[originally published: http://aislesay.com/CHI-WOYZECK.html]


by Georg Buchner
Directed by Greg Allen
Greasy Joan & Company at Live Bait Theater
3914 N Clark Street / (312) 458-0718
Through December 17, 2006

Reviewed by Martha Wade Steketee
November 12, 2006

Greasy Joan‘s newest offering at Live Bait Theater continues the company’s ongoing commitment to challenge audiences thematically, visually, aurally, stylistically. Greg Allen‘s creative staging of Buchner‘s 1837 play fragment “Woyzeck” continues this tradition. As a newcomer to the tradition of creatively staging this early modernist/expressionist play, I was riveted. I leave it to the substantive experts to place the particular production in its dramaturgically earned place. This particular production, as a piece of theatre staged in “no time” in the year 2006, is mesmerizing and a visual treat.

This productions one example of double casting resonates in intriguing ways. The guide to our theatrical experience, The Barker, is played by the same actor (Guy Massey) who portrays The Doctor. The Barker introduces us, the observers, to the artifice of the transformation of hapless Woyzeck (Carlo Garcia) into a soldier from the externals: donning boots, shouldering a gun, learning to follow orders. As The Doctor, he guides (and perhaps misuses) the simple soldier who comes to him for treatment. Immediately we are shown a world in which there is danger at the edges — in many ways evoking the theatre and movie musical based on Isherwood’s Berlin stories of the Berlin between the world wars: “Cabaret”. “Leave your troubles outside”, the M.C. in “Cabaret” invites us — inside, the world is beautiful. The world of the hapless everyman Woyzeck created by set designer Marcus Stephens, costume designer Alison Heryer, lighting designerRachel Damon and sound designer Nick Keenan (generic Nickelodeon-midway-circus sideshow) is of a dusty 19th century big top, with large canvas “walls” separating our players from the mysterious and life threatening screams “outside”. Pin spots highlight action at key intervals, and the big top metaphor extends throughout the play. There is always danger at the edges of this universe – sometimes provided by the unknown, and sometimes provided by the play’s characters, lurking at the edges and peering in through the gaps in the canvas, watching the play’s action. Our story telling is not linear but sequential and repeated. Through this repetition crafted by the adapter Allen we gain some measure of clarity, yet equal measure of confusion. Herein lies our story.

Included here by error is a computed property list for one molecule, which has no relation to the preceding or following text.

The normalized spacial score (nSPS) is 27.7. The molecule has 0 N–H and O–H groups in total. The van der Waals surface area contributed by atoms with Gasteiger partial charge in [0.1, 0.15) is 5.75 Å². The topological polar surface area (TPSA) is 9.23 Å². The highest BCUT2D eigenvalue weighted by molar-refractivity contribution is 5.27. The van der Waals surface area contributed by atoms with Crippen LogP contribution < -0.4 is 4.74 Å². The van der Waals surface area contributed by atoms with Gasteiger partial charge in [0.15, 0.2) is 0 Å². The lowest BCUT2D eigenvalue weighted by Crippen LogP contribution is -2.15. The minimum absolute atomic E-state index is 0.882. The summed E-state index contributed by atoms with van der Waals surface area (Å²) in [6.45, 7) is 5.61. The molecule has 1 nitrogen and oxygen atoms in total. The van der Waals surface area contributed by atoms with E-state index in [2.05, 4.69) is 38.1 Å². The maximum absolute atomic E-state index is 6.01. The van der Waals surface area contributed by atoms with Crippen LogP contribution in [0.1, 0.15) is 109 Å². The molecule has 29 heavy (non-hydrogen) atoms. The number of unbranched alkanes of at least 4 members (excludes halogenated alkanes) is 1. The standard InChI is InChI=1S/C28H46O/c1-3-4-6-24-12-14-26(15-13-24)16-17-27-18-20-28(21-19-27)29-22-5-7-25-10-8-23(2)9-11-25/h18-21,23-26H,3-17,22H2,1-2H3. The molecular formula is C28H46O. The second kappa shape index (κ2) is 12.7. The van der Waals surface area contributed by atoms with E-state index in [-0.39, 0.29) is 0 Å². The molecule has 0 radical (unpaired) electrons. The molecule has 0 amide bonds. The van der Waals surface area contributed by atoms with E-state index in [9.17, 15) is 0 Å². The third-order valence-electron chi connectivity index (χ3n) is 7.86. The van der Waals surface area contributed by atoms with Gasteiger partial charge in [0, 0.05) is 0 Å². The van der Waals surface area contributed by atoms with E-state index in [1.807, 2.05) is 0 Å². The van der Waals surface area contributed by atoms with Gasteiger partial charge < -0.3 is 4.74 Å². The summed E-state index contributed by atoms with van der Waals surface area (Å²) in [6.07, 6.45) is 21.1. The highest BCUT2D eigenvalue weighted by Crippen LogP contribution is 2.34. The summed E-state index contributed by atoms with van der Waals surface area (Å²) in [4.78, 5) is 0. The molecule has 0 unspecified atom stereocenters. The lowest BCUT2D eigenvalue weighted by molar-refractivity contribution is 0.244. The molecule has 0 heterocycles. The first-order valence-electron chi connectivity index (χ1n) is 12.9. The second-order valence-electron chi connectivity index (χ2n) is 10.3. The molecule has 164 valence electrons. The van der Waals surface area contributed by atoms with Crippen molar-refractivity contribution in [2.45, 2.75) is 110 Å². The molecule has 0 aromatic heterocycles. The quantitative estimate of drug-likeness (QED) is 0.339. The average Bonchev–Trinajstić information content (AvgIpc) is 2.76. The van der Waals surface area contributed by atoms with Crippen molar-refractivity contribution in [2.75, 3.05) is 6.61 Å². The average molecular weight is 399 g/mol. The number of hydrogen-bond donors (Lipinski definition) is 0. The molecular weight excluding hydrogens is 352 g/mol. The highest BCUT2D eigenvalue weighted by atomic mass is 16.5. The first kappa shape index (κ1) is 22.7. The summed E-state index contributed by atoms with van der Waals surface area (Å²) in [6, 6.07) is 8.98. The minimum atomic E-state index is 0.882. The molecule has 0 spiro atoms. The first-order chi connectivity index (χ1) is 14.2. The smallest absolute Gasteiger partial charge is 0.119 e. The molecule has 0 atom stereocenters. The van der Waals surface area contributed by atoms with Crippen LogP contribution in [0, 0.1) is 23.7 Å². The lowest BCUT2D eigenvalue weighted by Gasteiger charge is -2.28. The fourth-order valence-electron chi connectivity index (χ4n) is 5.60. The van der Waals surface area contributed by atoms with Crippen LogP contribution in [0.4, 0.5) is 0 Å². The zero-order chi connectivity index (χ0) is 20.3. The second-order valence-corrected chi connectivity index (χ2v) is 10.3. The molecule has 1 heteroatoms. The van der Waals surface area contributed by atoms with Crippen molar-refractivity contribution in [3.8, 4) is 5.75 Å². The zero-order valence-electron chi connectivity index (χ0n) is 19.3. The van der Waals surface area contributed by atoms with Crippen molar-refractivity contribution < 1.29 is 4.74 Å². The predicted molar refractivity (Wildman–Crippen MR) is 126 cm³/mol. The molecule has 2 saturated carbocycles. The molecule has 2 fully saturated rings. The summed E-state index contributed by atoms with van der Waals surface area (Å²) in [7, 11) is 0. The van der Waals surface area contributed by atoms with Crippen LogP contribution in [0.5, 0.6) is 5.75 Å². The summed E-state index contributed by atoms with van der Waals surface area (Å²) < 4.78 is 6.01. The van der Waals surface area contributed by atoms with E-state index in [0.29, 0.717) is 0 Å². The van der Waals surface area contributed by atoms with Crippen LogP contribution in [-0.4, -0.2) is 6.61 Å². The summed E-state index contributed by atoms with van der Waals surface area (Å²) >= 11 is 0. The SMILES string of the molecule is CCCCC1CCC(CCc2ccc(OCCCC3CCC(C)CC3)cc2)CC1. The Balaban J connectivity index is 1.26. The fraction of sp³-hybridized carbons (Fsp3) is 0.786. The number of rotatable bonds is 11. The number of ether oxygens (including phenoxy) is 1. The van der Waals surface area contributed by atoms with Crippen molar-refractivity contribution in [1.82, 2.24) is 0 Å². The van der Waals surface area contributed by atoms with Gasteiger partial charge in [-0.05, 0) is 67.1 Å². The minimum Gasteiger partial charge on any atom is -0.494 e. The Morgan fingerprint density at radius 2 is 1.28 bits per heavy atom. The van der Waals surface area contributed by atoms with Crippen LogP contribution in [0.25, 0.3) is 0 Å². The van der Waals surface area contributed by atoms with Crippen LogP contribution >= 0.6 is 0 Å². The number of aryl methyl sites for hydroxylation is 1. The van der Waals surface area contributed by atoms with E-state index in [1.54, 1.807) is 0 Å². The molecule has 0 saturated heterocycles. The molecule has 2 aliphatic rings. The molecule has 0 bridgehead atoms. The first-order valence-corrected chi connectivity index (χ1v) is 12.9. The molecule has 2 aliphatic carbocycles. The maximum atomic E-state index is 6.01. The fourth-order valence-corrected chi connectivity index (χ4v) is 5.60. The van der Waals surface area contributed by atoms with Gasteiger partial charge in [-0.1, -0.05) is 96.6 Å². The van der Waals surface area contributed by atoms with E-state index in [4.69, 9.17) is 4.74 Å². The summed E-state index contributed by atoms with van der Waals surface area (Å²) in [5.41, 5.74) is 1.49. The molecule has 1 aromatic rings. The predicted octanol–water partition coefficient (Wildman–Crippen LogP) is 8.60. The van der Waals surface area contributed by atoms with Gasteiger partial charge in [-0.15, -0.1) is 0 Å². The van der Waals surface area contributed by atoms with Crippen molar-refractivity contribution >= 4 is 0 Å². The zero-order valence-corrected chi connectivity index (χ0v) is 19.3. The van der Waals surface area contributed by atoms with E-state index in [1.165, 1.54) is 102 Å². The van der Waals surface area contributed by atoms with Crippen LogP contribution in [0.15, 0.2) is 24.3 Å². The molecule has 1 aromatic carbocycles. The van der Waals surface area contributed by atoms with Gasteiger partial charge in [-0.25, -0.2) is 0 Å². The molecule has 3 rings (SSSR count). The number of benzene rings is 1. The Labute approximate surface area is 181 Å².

The production introduces a pastiche of themes that are cobbled together in this “out of time” atmosphere: human and animal natives; human as objects of experimentation; individuals blindly objectified by the march of history. This world is out of order, and our Woyzeck is a victim of many events (conscription in the army; medical experimentation) and a victimizer at the same time (his relations with his mistress and mother of his child Marie played by Sarah Bendix). The actors and the designers create a believable and terrifying imaginary world that will haunt you.

This production and story is beset by the perception of evil just outside the parameters of the known universe, the illuminated set, the canvas walls of the circus tent, In the deep dark space at Live Bait Theatre, this grounding theme and perception works fabulously well with this simple set. The characters are continually asking of the strange real or imagined sounds they hear in the distance: “what is it”? We as viewers of this entertainment are compelled to ask the same thing: what is it? If you are comfortable living in between genres, allowing a story to be told and retold and yet have some questions remain for you at the end of the performance, and all the while being aurally and visually entertained by the design of a theatrical adventure, you will not be disappointed by this production.

© Martha Wade Steketee (November 12, 2006)

Leave a Reply

Fill in your details below or click an icon to log in:

WordPress.com Logo

You are commenting using your WordPress.com account. Log Out /  Change )

Facebook photo

You are commenting using your Facebook account. Log Out /  Change )

Connecting to %s